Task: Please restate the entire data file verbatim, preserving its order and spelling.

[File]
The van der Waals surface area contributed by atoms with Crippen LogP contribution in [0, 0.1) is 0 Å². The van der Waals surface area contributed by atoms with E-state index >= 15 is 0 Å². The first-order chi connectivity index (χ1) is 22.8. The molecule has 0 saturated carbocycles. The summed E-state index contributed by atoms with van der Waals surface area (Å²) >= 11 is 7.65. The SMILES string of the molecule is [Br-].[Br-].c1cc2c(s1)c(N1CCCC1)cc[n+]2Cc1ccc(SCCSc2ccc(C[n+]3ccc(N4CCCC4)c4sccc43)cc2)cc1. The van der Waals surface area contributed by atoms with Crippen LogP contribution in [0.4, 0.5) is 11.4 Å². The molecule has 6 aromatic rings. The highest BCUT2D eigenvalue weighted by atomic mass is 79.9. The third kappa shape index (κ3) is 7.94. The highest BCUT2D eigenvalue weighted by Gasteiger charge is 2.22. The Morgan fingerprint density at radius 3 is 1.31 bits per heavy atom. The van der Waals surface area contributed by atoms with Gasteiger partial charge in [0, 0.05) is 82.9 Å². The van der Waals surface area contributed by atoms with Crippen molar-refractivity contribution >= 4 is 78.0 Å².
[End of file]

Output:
The van der Waals surface area contributed by atoms with Crippen LogP contribution in [0, 0.1) is 0 Å². The van der Waals surface area contributed by atoms with E-state index >= 15 is 0 Å². The first-order chi connectivity index (χ1) is 22.8. The molecule has 0 saturated carbocycles. The summed E-state index contributed by atoms with van der Waals surface area (Å²) >= 11 is 7.65. The SMILES string of the molecule is [Br-].[Br-].c1cc2c(s1)c(N1CCCC1)cc[n+]2Cc1ccc(SCCSc2ccc(C[n+]3ccc(N4CCCC4)c4sccc43)cc2)cc1. The van der Waals surface area contributed by atoms with Crippen LogP contribution in [0.4, 0.5) is 11.4 Å². The molecule has 6 aromatic rings. The highest BCUT2D eigenvalue weighted by atomic mass is 79.9. The third kappa shape index (κ3) is 7.94. The highest BCUT2D eigenvalue weighted by Gasteiger charge is 2.22. The Morgan fingerprint density at radius 3 is 1.31 bits per heavy atom. The van der Waals surface area contributed by atoms with Gasteiger partial charge in [0, 0.05) is 82.9 Å². The van der Waals surface area contributed by atoms with Crippen molar-refractivity contribution >= 4 is 78.0 Å².